The job interview process is designed to remove those who aren’t a good fit for the team or the company. If you are called for an interview it means you have at least some of the required qualifications on paper, so the job is yours to lose.
There are almost unlimited free interview tip resources which offer tried-and-true, basic advice about interview do’s and don’ts. While many Career and Leadership Coaches and Hiring Managers can probably tell many stories about basic “interview don’ts”, this article will focus on things you should do at an interview.
These tips may not be groundbreaking, but they are basic and easy to put into action:
- Get to the Interview Early
Rather than just getting there on time, try to arrive 10 minutes early. Your first impression begins long before the actual interview starts, and arriving early gives you a chance to relax, collect your thoughts and give a pleasant greeting to the person who will announce your arrival to your interviewers. Rushing in, out of breath, looking confused and disheveled, is not the first impression you want to give.
- Show You are Prepared by Bringing hard Copies of Your Resume
It’s a good idea to bring clean, hard copies of your resume on nice resume-quality paper to an interview, even if you’ve already emailed your resume or sent in a copy through an online application. Online applications can often make resumes difficult to read, so bringing in your own copy will make it easier for the hiring manager to view your qualifications. Bring extras, even if you think only one person is interviewing you. It emphasizes your interest and shows that you are prepared and professional. Don’t hold back; remember, this is your marketing material and you want people to have it. Here’s an example: Within the span of a month, a corporate recruiting manager had not one, but two candidates hand over a flash drive in response to his asking for a copy of their resume. Both told the recruiter that they hadn’t had time to print it, and asked if he could print it for them. Of course, the recruiter told both candidates that he didn’t think they would be a good fit for the company and ended the interview.
- Give Examples of Your Experience
Offer an example of your experience, even if the interviewer doesn’t ask for one. Don’t discuss what you would do, or could do; instead, tell the interviewer what you have done. Help them to understand how your skills and past experience qualify you to excel at the position they are hiring for. Take the time to prepare examples in advance and be ready to talk about how you have succeeded in the past. Unless you show them, you can be sure they won’t make the connection.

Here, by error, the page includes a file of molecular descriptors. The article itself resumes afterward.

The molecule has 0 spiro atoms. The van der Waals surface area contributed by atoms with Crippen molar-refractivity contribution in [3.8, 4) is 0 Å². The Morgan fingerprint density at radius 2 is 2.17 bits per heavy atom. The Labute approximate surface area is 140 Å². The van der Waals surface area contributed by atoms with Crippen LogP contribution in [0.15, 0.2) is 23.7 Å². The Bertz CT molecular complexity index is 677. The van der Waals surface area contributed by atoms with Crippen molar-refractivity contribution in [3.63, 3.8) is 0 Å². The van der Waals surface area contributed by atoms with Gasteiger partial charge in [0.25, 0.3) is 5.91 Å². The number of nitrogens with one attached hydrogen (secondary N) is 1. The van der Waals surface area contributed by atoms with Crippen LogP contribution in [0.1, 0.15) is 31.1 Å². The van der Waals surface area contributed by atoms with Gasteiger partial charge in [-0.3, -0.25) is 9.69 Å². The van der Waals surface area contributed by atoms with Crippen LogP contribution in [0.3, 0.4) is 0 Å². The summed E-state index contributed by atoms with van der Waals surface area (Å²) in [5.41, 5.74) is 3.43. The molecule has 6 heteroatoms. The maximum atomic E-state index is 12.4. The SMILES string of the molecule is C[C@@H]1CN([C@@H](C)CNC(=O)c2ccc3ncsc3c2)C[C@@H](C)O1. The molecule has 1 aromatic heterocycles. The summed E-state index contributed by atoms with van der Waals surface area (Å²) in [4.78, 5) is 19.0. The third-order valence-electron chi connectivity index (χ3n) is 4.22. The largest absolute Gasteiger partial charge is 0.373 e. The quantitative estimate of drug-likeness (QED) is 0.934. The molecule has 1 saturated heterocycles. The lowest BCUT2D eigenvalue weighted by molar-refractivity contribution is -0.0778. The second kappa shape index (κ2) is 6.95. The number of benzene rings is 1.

- Avoid Inappropriate Language
Although this common sense, standard practice for professionalism should be a given in any workplace, according to many stories from recruiters it’s not so common! An interview is your chance to make a positive first impression upon the interviewer and show that you would be an asset, rather than a liability, to their team. This is one of the most important factors recruiters take into consideration. Don’t take chances; instead, be extra cautious. Don’t assume that the person sitting across the interview table has a similar sense of humor to yours. And don’t use colorful language, phrases that are sexist or stories involving illegal or even uncomfortable topics. If you do, in an instant you may have just talked yourself out of the job.
- Thank the Interviewer(s)
This practice should also be common sense, yet while it is so simple, only a few people actually do it. Thank the interviewer(s) in person at the end of the interview, then follow up with a thank you note or email, preferably within a day. This is the best, simplest way to reiterate your written communication skills, your professionalism, and your interest.
Getting an interview, particularly in today’s job market, is a great challenge. If you’ve made it onto a list of candidates being seriously considered, pat yourself on the back. Then review these tips, take time to prepare and you will be on your way to acing that interview!